November 18, 2014

More Interesting than the Sergeant Realizes

Letter from Paul Greenberg to Esther Greenberg, April 2, 1951 (excerpt)Letter from Paul Greenberg to Esther Greenberg, April 2, 1951 (excerpt)

This letter is quite a glimpse into the complexities of my father’s wartime experience. It is reassuring and moving to witness his horror at the eviction of a Korean family from their home so that it can be turned over to his troop as a place to stay. I like how he uses his discomfiting access to the evicted family’s home to try to restore some measure of their humanity and to see the cultural richness and poltical nuance in their lives. And yet he cannot entirely escape his own position as a western, military invader. Why did he think it okay to tear off the piece of a picture from the wal of the evicted family’s home? Why is it okay for him to send it home to my mother? Sixty-three years later, I have found this nameless Korean family’s peace dove, still folded into the pages of the letter. It is a remarkable artifiact. I should not possess it.

About 5 miles southeast of Seoul
April 2, 1951

Dearest Esther,

We finally got clear roads and came through to here. We are living in a house that the Korean dwellers were evicted [from]. It is sort of horrible. We pull up in a truck. The sergeant says wait a minute, takes a South Korean soldier and after a few minutes we march in while some poor Korean Family is moving its valuables into a neighbor's house. This family is more interesting than the sergeant realizes. Note the picture I tore off a picture that was glued on the wall.

The house is poor one of the sort you see all over the country side. A fence surrounds a small area of land. Within the fence are several rooms and a platform. The middle is bare earth and bare sky. Along the ceiling is an ingenious method for storage space. Sliding panels open and serve as drawers and closets. One room has a fire hearth with three holes each big enough to hold a different size crockery bowel for cooking. On each side of the 4 sides is an exit. These people have a box of Chinese phonograph records. They look terribly interesting. I wish there was a vic here and also I wish I could read Chinese. Seoul is really a rubble. Very few buildings are standing. Those that are standing are smashed up inside. The city is overrun with Americans, British, Turkish, and South Korean soldiers. It seems the civilians there are all there for the purpose of selling to soldiers: silks, liquor, prostitutes, candy, labor and assorted souvenirs.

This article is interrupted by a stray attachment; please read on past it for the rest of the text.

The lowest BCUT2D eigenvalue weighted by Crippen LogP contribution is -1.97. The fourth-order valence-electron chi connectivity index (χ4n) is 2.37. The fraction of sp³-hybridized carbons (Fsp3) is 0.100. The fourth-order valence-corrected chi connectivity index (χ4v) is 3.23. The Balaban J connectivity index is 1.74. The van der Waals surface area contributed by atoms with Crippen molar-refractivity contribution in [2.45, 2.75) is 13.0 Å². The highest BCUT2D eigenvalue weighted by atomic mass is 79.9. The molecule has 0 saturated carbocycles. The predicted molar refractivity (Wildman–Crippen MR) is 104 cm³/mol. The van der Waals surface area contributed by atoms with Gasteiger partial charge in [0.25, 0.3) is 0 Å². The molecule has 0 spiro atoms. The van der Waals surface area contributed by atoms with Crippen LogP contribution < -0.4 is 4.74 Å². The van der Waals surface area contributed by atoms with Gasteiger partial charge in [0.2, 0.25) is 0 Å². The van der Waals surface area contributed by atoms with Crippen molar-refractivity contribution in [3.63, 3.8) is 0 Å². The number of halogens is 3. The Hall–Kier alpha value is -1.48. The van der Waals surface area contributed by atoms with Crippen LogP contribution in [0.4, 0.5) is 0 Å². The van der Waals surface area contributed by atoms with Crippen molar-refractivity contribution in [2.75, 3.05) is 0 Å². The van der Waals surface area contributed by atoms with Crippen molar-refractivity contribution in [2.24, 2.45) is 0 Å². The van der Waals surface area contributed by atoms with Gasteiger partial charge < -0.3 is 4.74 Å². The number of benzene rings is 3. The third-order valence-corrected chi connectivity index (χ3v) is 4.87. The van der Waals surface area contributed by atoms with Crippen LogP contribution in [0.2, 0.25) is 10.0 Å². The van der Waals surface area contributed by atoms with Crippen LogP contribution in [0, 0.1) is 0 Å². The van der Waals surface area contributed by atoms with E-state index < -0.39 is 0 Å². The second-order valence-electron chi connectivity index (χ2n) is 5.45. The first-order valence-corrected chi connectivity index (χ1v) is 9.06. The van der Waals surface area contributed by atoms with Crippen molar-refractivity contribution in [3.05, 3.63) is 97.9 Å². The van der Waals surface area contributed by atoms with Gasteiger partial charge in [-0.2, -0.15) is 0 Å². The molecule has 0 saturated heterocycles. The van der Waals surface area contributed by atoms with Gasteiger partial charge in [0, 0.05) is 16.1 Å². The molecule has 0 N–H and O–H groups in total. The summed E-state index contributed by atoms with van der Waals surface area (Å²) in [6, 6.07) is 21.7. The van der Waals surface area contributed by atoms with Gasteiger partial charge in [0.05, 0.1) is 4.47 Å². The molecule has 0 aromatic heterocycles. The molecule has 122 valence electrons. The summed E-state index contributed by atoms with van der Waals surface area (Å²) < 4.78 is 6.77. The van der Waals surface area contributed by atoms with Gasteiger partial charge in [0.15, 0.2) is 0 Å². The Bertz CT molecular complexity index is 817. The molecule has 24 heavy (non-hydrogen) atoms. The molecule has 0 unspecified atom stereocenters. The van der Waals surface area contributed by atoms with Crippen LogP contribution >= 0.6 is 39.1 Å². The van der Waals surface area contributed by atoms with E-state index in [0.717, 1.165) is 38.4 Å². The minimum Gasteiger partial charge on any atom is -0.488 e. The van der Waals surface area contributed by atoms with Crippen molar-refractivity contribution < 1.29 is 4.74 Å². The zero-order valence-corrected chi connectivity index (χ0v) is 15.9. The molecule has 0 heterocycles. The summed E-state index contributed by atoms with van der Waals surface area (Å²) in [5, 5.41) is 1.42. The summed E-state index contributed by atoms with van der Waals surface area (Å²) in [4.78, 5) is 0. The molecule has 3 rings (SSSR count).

One more thing I need honey. I hate to be a pest but I need a metal soap dish and a metal toothbrush case (a toothbrush enclosed). The plastic ones break too easily. I feel terrible when I complain about my physical condition. All these men have been wounded or have things like dysentery or yellow jaundis [sic]. However complain I will until I get out of the Infantry.

I haven’t seen the newspaper in a few days but optimism runs high here. People are betting that this mess will be over in 2 to 3 weeks. I sure hope so. There is a good chance that I will get some of my mail here. That would be the best thing that happened in a long time.

I saw a weather report that said it was still quite cold in New York. By now spring must be there. I bet the park looks beautiful: green and even some flowers showing through. I am afraid that I won’t go much for walking when I get home, not for a while anyway but the idea of a walk in the park with you pleases me.

I have early guard duty tonight (I get some sleep at least) so I have to close now

Good night prettyface until tomorrow

Paul


letters paul greenberg esther greenberg korean war seoul korea new york city


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On a Train through Hiroshima in 1951 Letter from Paul Greenberg to Esther Greenberg, March 20, 1951 (excerpt) My father had already seen months of combat in Korea by this March train